Implementation of the EOC prediction formulas in the ABCs calculations will essentially "raise the bar" for high schools. This is because the formulas are based on a more recent population of students than was available when the index model was developed. Weighting the ABCs growth/gain composites will eliminate the concern over small groups of students having the same impact as large groups of students in determining whether a school has met growth standards.    


Are there any other implications?

Since computations rely on previous scores for a group of students, there may be fewer students to include in the calculations. Statewide analyses of 1998-99 student test data indicated that nearly 90 percent of the students in North Carolina had the necessary data for using the EOC prediction formulas. It is critical that previous test data for students be included in the SIMS or NCWISE systems. School administrators interested in improving the EOC average score in their school should focus on the achievement of all students; not just students who score at levels I and II. It is imperative for teachers to teach the Standard of Course and monitor student work routinely.  


Are there time requirements like the EOG 91-day rule for prediction?

No, there is no minimum number of days in membership requirement for use with the EOC prediction formulas. It is not currently feasible to collect data on days of membership in EOC test courses. Keep in mind, however, that the growth computations for reading and mathematics from grade 8 to grade 10, which are based on the North Carolina High School Comprehensive Test, require 160 days in membership.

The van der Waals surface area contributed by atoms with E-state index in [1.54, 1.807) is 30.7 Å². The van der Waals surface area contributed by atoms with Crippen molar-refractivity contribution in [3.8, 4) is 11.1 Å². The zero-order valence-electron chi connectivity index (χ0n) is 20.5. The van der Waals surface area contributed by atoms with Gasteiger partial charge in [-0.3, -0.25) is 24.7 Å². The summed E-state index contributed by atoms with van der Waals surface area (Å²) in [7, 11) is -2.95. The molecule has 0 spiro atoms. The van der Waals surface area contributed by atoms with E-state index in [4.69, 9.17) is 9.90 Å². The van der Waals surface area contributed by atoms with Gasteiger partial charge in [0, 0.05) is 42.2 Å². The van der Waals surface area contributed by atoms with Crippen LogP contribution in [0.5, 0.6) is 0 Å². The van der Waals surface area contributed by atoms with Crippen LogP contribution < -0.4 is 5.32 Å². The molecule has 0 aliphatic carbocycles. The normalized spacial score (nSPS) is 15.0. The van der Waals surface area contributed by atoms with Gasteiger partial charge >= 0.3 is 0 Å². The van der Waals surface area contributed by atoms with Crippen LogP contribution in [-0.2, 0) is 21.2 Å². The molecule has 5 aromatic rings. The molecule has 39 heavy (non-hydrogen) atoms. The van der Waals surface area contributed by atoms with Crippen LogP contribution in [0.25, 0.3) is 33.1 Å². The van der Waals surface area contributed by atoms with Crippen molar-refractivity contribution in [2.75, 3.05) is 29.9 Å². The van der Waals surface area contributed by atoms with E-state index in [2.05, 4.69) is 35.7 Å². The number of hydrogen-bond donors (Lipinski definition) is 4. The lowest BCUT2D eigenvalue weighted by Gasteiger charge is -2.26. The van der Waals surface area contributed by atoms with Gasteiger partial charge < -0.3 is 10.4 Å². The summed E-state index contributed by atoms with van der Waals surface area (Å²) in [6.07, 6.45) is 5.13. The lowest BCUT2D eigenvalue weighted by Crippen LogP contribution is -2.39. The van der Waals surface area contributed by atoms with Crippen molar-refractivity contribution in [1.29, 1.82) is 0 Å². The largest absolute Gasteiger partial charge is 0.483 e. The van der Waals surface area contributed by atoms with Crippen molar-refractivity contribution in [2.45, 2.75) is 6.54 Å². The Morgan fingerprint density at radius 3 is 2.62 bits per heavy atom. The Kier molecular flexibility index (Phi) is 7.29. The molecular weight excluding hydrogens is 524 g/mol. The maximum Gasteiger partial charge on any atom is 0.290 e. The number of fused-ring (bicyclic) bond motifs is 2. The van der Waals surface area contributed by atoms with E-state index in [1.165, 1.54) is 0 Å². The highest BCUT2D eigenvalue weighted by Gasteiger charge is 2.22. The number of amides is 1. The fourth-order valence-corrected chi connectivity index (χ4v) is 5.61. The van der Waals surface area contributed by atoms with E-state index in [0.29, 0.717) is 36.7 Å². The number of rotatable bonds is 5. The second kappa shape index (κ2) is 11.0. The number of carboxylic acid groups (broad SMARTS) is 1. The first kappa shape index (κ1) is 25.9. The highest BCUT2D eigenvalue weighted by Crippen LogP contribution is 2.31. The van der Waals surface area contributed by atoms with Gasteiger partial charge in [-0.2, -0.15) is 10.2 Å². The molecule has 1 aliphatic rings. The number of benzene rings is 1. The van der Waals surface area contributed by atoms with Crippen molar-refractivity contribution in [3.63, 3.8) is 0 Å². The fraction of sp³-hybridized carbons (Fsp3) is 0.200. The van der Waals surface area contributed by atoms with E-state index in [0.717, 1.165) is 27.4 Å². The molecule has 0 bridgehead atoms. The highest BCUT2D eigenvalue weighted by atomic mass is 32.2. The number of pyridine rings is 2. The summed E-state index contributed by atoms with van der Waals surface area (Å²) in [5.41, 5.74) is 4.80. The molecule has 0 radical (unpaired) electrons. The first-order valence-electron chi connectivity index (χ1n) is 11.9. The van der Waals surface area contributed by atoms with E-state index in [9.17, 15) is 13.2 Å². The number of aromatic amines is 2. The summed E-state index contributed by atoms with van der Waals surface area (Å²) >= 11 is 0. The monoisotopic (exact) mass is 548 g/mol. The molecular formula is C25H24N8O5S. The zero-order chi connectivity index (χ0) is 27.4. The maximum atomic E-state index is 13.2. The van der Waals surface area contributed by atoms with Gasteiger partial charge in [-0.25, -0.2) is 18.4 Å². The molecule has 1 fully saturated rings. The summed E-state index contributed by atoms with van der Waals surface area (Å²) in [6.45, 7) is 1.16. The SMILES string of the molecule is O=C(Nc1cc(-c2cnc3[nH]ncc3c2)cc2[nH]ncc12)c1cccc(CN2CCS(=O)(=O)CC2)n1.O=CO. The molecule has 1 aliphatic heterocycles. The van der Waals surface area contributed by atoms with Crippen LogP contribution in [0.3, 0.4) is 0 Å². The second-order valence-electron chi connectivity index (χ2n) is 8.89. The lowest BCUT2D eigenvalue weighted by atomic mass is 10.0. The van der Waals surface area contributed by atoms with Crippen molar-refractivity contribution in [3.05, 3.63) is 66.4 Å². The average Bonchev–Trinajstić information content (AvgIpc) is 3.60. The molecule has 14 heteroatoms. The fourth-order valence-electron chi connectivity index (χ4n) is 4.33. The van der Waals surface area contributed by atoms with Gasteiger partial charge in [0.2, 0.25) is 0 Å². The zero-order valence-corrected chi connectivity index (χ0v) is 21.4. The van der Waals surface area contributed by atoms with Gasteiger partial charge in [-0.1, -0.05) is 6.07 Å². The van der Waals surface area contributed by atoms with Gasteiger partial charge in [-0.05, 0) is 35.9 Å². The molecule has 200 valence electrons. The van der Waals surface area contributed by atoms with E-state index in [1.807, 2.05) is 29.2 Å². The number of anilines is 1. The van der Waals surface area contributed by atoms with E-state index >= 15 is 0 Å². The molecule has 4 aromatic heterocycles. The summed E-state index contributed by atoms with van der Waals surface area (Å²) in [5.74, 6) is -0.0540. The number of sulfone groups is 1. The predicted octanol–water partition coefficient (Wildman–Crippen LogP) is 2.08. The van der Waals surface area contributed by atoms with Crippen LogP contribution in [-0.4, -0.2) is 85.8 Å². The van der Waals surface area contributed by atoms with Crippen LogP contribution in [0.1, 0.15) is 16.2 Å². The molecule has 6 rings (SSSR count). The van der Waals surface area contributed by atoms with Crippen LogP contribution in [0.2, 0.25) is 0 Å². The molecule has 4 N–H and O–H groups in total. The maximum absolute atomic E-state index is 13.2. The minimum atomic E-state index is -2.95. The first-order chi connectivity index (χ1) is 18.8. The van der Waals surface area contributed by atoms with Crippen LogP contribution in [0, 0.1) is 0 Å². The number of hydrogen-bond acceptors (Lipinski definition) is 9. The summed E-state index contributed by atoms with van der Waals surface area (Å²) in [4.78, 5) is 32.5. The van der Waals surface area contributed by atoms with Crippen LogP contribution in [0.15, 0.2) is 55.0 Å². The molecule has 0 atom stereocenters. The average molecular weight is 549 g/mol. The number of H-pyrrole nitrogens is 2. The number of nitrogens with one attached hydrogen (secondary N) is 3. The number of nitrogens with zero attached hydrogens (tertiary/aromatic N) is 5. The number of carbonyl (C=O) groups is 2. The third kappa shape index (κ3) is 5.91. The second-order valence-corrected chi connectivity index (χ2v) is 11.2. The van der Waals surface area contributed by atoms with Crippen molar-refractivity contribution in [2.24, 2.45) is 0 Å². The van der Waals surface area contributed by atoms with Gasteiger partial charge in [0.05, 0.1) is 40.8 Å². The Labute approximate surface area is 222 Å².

Are there data requirements for using the prediction formulas?

No, there is no minimum number of scores for each course in order to use the prediction formulas. However, there must be at least 30 scores contributing to the school's growth/gain composite for the scores to be included in the ABCs.


Do testing requirements (95% rule, excessive exemptions) still apply?

Yes. High schools that test fewer than 95 percent of students subject to EOC tests and the NC Comprehensive Test may not receive recognition, rewards, and/or incentives. In addition, the 98 percent rule applies to schools that have grades that fall within the K-8 range; schools that test fewer than 98 percent of eligible students may not receive recognition, rewards, or incentives. A school comprised of grades 6 through 12, for example, must meet the 98 percent rule in grades 6 through 8, and the 95 percent rule in the high school grades. Schools that violate the testing requirements for two consecutive years may be designated as low-performing by the State Board of Education. Please note that the only allowable exemptions involve LEP students who have been enrolled in school for less than two years.